Emergency preparedness and understanding in Waikato generally good

22 August 2013, 04:27 PM

Waikato residents are being urged not to be complacent about how much warning they will get before disaster strikes.

The results of the latest national survey of people’s preparedness have been released today and indicate that 55 per cent of Waikato residents believe there will always be adequate warning before a disaster hits.

Waikato Civil Defence Emergency Management Group Controller Lee Hazlewood said in most areas the region’s level of preparedness was broadly in line with national averages.

“Emergency preparedness and understanding of disasters and their effects is generally pretty good across the Waikato, though there is room for improvement,” Mr Hazlewood said.

According to the Colmar Brunton research, 86 per cent of Waikato residents have survival items and 55 per cent have an emergency plan for when at home. Just over 1 in 10 are fully prepared (12 per cent).

“The standout result from the survey was Waikato people’s perception that they’ll have plenty of warning of a pending disaster – 55 per cent compared with the national average of 36 per cent.

“Flooding is our most common hazard in the region and we work with the Waikato Regional Council to closely monitor weather forecasts, river and stream levels during periods of sustained and heavy rain for signs of possible flooding. That means we generally have time to warn people if flooding is likely to occur.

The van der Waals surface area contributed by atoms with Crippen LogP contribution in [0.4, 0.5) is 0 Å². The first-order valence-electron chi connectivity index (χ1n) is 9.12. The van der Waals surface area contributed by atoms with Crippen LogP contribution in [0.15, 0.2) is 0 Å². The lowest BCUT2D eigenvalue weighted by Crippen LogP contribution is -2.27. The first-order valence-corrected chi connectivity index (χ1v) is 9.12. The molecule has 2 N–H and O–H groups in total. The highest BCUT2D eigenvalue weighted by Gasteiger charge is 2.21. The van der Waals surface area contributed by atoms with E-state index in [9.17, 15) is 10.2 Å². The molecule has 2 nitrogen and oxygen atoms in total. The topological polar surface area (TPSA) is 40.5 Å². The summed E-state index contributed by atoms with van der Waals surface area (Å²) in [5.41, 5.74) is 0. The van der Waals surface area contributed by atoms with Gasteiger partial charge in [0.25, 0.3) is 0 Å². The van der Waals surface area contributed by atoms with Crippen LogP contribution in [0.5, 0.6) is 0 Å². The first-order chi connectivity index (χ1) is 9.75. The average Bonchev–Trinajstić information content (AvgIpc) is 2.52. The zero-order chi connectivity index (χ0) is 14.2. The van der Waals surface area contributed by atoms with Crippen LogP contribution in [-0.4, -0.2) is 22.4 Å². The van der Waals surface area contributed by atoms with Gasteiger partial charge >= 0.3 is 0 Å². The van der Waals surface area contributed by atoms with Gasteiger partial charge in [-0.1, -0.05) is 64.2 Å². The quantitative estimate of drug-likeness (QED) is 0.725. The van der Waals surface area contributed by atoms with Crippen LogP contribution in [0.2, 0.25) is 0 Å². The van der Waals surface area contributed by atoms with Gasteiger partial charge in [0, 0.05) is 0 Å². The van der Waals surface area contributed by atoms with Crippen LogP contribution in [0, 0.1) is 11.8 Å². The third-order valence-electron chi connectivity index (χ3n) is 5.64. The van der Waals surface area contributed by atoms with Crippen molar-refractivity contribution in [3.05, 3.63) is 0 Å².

“But there may be little or no warning for such events as earthquakes, close on-shore tsunami and volcanic eruptions – all hazards this region is vulnerable to. So people need to be vigilant about their preparedness at home and work,” Mr Hazlewood said.

He was also concerned that just 59 per cent of Waikato residents think a tsunami could occur, compared with the national average of 72 per cent.

“We have more than 1000km of coastline in the Waikato popular with people from across the region, and the Coromandel Peninsula has been identified as being particularly vulnerable to tsunami.”

Other results from the survey showed that in the Waikato:

  • 82 per cent have a good understanding of what the effects would be if a disaster struck in their area
  • 78 per cent said they have a good understanding of the types of disasters that could occur in New Zealand, and the chances of them occurring
  • 47 per cent regularly update their emergency survival items
  • 51 per cent have stored at least 3 litres of water per day for each member in their household.

In light of the very hot and dry 2012/13 summer it’s unsurprising that Waikato residents are more likely
than average to think that a drought could occur in New Zealand during their lifetime (10 per cent compared with the national average of 4 per cent).

The Colmar Brunton national telephone survey of 1263 respondents was carried out between 16 April and 23 May 2013 to measure disaster preparedness and to track the effectiveness of the national civil
defence and emergency management ‘Get Ready Get Thru’ communications campaign.

The survey has a maximum margin of error of +/- 3 per cent at the 95 per cent confidence level.

Keep up to date with the latest information:

Copies of all the Colmar Brunton surveys since 2006 are available at on the Ministry’s website.


This media item was current at its release date. The facts or figures it contains may have changed since its original publication.